Air Pollution in Delhi and National Capital Region

  • The Standing Committee on Science and Technology, Environment and Forests (Chair: Mr. Anand Sharma) submitted its report on ‘Air Pollution in Delhi and National Capital Region’ on August 7, 2018.  Key findings and recommendations of the Committee include:
     
  • Measures taken for mitigating air pollution:  The Ministry of Environment, Forest and Climate Change has taken a number of measures during the last three years to bring down the level of PM2.5 and PM10 (air pollutants).  These include: (i) implementing BS-VI fuel standards from April 1, 2018 in Delhi; (ii) launching the National Clean Air Programme for controlling air pollution; (iii) revising standards of SO2 and NO2 for five industrial sectors; and (iv) issuing directions to six regions regarding agriculture crop residue burning in National Capital Region (NCR) states and Punjab.  The government of Delhi has undertaken several measures, including a massive plantation drive in the city to address the problem. 
     
  • The Committee acknowledged the efforts of the Ministry and government of Delhi and recommended that in addition to the ongoing efforts, a robust monitoring system should be evolved to ensure that the National Ambient Air Quality Standards are met in the region.  This would also minimise the negative impact of air pollution on the health of the residents.
  • Crop residue burning: The Committed noted that weak enforcement by the state governments of Haryana, Punjab and Uttar Pradesh in implementing the statutory ban on crop residue burning has worsened air pollution in the region.  It recommended that the Ministry of Environment should work with the Ministry of Agriculture and ensure that the governments of Haryana, Punjab, and Uttar Pradesh implement the laid down guidelines and statutory provisions with regard to crop residue burning.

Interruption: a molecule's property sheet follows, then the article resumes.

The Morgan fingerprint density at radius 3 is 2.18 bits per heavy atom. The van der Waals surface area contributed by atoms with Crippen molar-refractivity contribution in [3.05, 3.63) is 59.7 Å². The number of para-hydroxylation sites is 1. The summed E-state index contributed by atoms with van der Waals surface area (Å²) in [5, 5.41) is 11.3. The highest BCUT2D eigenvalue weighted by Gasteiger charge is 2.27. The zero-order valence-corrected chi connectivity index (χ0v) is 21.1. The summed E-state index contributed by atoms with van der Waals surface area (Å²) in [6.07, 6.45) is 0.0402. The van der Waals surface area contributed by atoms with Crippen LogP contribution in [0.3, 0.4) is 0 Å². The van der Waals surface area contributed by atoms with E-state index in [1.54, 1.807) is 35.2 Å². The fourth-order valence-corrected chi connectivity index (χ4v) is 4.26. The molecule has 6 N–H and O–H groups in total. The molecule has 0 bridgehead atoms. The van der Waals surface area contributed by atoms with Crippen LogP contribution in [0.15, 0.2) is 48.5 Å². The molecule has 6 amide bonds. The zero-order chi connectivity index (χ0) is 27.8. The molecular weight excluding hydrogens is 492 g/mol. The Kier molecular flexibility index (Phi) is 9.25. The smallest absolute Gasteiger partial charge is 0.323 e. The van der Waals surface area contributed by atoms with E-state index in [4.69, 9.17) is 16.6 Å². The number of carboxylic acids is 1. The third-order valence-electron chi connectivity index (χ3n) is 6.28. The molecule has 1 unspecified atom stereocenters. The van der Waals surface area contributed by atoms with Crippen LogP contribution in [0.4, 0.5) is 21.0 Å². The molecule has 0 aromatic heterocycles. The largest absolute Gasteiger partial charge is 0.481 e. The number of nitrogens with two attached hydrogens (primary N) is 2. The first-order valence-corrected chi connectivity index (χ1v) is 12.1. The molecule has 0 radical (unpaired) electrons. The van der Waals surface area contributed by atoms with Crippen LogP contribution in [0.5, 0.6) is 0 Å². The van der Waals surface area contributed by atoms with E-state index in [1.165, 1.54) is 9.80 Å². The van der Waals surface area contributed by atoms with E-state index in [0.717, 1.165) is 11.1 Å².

• It also suggested that farmers in these states should be provided with practical solutions to replace crop residue burning. Technological and scientific solutions along with financial assistance should be made available to them to deter them from burning crop residue.

  • Road dust: Road dust is one of the major sources of air pollution in Delhi and NCR.  The Committee noted that the actions taken by the concerned state governments of the region have been insufficient in addressing the issue of road dust.  It recommended that the Ministry must ensure that state governments take action on all the action points for control of road dust/re-suspension of dust and other fugitive emissions.  Further, it noted that unpaved roads/ streets add to the problem of road dust and should be paved at the earliest.  In this regards, civic agencies should be held responsible for their maintenance.

  • Construction activities: Pollution from construction activities is also a major contributor to air pollution in the region.  The Committee observed that banning construction activities will affect the poor and weaker sections of the society, as many of them get their daily earnings from taking part in such activities.  It recommended that instead of banning, efforts should be made for stringent enforcement of construction guidelines specified by the Central Pollution Control Board and adoption of international best practices.  It also suggested that usage of Construction and Demolition Waste Rules should be enforced in the region.

  • Landfill sites: The Committee noted that the existing capacity of the government of Delhi to treat municipal solid waste is 46% less than the required capacity.  The unprocessed municipal waste is a threat to the environment and ecology of the region.  It suggested that there was an urgent need for augmenting the capacity to treat municipal solid waste.  The plans of government of Delhi to set up new waste-to-energy plants and enhance the processing capacity of existing plants should also be materialised expeditiously.

  • Impact of air pollution on health: Air pollution is a significant risk factor for a number of pollution-related diseases and health conditions, such as respiratory infections, heart disease, lung cancer, difficulty in breathing, and asthma.  The Committee recommended that immediate corrective and preventive steps should be taken in this regard, jointly by the Ministries of Environment and Health and Family Welfare.

 

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